Coal mining was carried out near the old farming village of Brandon in the 1830s when records describe a man raising coal from a mine using a whim-gin operated by a bull.

However the area was largely agricultural and there was no major colliery. Things changed in the 1850s.

The arrival of Brandon's first railway and an increasing nationwide demand for coal provided stimulus for growth. Brandon Colliery opened in 1856 just as the Durham to Bishop Auckland Railway was being completed nearby.

It was no coincidence. Railways were essential for transporting coal. The railway skirted the fields half a mile south of the village and continued east where the new colliery was built.

The owners called Strakers and Love, were a company that leased a third of Vicount Boyne's huge Brancepeth Castle estate for the purpose of mining. The land included Brandon. Mines need manpower so the company built a colliery village to house its workers. Located north of the colliery and called Brandon Colliery village, it was three-quarters of a mile across the fields from old Brandon village.

It consisted of rows of terraces like North Street, West Street, Durham Street and Sunderland Street but all have now gone. A second railway came to the area in the 1870s and brought further growth to Brandon.

It was the main line from London and the nearby collieries at Littleburn and Browney opened up on adjoining railway sidings. Another colliery had also been built on a siding alongside the first railway line.

This was Boyne Colliery near Langley Moor. Its date of opening is uncertain but it had closed by the mid-1890s. Nevertheless the remaining collieries were enough to sustain the newly born villages of Brandon Colliery, Langley Moor, Littleburn, Meadowfield and Browney.

They were located in what were previously empty fields. There were 260 houses at Brandon Colliery by 1871 and the sudden growth must have been quite a shock to the people of Old Brandon village where there were only twenty-five houses.

They must have wondered where all the new people came from. In fact by the end of the nineteenth century men had migrated to the area from Yorkshire, Northumberland, the Lake District, Lancashire, Derbyshire, Ireland and several parts of County Durham.

Some were agricultural labourers from farming areas attracted by the better wages of industry.

Census details show for example that by 1881 several families had moved to the Brandon area from a collection of villages near Southwold and Bury St Edmunds in Suffolk. Shops, schools, and churches opened up to serve the growing communities and there was no shortage of pubs.

Meadowfield and Littleburn had one pub each by 1896 while Langley Moor had five. Brandon colliery miners could visit the Brandon Inn near the colliery's A Pit or could traipse across the fields to three pubs in old Brandon village. Alternatively they could head east to the Red Lion, an isolated establishment in the fields near the colliery waste heap.

Known locally as 'the Bleazer' it was demolished in the 1960s. Old Brandon village had no church to call its own and the parishioners attended the ancient parish church at Brancepeth. Intriguingly, Brancepeth church is dedicated to the Irish saint called St. Brandon.

Despite the appropriate name, it was too small for Brandon's expanding population and a new church dedicated to St John was built on land donated by Viscount Boyne at Meadowfield. It became Brandon's parish church in 1877.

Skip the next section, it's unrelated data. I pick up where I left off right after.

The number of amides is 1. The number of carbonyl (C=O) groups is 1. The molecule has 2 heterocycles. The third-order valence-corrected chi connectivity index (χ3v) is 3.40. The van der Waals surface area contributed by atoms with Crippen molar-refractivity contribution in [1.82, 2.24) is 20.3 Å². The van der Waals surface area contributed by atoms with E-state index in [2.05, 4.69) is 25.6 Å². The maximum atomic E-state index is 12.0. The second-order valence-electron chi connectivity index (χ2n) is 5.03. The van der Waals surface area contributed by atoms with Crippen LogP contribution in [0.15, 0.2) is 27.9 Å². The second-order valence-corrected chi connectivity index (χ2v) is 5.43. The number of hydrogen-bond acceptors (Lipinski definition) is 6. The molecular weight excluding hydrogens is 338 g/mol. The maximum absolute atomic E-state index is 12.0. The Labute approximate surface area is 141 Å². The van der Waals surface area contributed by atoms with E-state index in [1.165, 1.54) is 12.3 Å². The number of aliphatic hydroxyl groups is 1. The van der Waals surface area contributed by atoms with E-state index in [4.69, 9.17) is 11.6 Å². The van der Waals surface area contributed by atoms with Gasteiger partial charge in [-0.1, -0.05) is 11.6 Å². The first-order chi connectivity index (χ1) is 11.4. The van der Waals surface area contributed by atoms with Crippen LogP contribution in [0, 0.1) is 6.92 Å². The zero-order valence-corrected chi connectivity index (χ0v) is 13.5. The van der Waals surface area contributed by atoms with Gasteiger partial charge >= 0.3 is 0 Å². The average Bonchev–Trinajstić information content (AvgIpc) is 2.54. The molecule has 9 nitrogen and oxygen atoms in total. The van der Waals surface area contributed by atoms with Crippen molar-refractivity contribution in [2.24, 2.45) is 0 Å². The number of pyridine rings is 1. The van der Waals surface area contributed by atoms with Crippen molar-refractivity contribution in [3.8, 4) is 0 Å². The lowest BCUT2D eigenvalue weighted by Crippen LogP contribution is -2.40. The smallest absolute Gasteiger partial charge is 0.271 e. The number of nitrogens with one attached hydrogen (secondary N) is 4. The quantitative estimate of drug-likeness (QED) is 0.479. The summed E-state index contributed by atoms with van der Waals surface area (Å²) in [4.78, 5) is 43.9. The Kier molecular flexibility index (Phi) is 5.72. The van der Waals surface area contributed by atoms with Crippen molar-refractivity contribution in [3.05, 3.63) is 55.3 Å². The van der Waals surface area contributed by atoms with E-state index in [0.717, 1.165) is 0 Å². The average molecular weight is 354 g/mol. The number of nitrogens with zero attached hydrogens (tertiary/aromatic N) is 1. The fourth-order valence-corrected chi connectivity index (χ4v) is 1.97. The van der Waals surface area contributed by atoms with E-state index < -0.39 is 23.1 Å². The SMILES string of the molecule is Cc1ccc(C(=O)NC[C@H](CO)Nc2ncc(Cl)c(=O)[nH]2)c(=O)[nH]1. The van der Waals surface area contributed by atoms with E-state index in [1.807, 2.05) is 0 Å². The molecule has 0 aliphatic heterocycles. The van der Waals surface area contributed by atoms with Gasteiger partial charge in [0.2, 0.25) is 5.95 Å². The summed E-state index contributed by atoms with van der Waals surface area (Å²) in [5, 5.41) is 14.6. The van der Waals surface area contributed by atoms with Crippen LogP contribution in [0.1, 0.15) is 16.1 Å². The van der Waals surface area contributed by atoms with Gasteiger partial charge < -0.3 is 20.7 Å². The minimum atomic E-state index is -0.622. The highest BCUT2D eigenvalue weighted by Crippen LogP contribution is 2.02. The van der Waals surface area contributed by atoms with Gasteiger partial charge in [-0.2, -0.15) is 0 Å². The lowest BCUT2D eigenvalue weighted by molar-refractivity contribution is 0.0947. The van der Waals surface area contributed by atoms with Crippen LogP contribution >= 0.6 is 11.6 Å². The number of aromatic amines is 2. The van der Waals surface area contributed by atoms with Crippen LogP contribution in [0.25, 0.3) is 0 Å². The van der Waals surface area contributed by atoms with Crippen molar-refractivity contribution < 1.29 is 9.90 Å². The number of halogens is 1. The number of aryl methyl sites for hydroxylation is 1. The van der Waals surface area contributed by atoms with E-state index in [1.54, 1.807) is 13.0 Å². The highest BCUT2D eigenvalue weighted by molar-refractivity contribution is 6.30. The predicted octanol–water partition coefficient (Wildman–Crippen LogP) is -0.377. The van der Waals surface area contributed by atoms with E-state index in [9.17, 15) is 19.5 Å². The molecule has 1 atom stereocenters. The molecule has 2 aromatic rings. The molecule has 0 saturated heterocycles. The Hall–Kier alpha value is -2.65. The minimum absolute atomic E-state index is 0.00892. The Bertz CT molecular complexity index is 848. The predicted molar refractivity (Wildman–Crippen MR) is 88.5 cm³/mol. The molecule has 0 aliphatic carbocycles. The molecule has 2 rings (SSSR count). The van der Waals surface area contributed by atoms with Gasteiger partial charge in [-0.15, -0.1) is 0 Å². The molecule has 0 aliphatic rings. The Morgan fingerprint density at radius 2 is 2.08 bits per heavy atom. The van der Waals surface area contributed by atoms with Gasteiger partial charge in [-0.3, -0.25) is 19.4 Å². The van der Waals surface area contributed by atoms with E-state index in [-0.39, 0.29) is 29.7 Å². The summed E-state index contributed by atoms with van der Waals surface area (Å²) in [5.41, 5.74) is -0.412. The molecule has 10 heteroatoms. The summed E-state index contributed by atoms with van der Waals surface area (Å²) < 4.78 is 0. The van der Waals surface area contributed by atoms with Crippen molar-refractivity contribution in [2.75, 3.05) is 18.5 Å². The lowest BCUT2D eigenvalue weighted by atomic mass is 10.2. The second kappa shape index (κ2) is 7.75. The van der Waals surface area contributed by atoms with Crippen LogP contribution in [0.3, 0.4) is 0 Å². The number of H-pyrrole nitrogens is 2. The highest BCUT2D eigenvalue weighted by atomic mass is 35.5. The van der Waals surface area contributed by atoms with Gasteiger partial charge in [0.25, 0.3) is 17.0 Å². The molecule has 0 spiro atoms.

However, even this was insufficient for Brandon's needs so in 1893 a church dedicated to St Agatha opened on the northern fringe of the colliery village.

Now demolished, it is remembered in the name of the recently built St. Agatha's Close. Of course not all of the late nineteenth century population was Church of England. Several Nonconformist chapels were built, whilst Roman Catholics, many of Irish origin, attended St Patrick's R.C Church near Langley Moor.

A Catholic School with 150 pupils was built nearby. It was one of three schools in Langley Moor.

There were two schools at Brandon in the 1890s, namely the National School, at Brandon Village with 40 pupils and the British School, built north of the colliery village by Strakers and Love, with 150 pupils.

Only the school wall remains today. Another indication of Brandon's rising nineteenth century population was the opening of the railway station. It was located on the Bishop Auckland line that is now the Brandon-Bishop Auckland Walk.

The station closed in 1964 and was demolished. Station Road and Station Avenue point to the location.

Brandon and its villages formed a local government district called Brandon and Byshottles from 1877 that became an Urban District Council in 1894. Since 1974 it has been part of Durham City.

Brandon Pit House Colliery opened in 1924 to the west of old Brandon village and operated until 1968. It brought an end to mining in the area. Brandon Colliery closed in 1960 and those at Littleburn and Browney in 1950 and 1923.

Housing development has been a constant feature of Brandon history since the 1950s and by the 1960s continuous housing linked the old village with its colliery neighbour.

Old terraces were removed at Littleburn to make way for the much-needed jobs on a developing industrial estate and Brandon's colliery terraces were demolished in the 1970s for new housing. The neighbouring pit heaps were also flattened to the ground.

For many years they had been known as the 'fiery heaps' because of their tendency to ignite without warning.

Today Brandon is still occasionally described as a colliery village but the collieries are no more.

If you have memories of Durham you would like to share with The Northern Echo, write to David Simpson, Durham Memories, The Northern Echo, Priestgate, Darlington, DL1 1NF. E-mail or telephone (01325) 505098

Published: 06/12/2003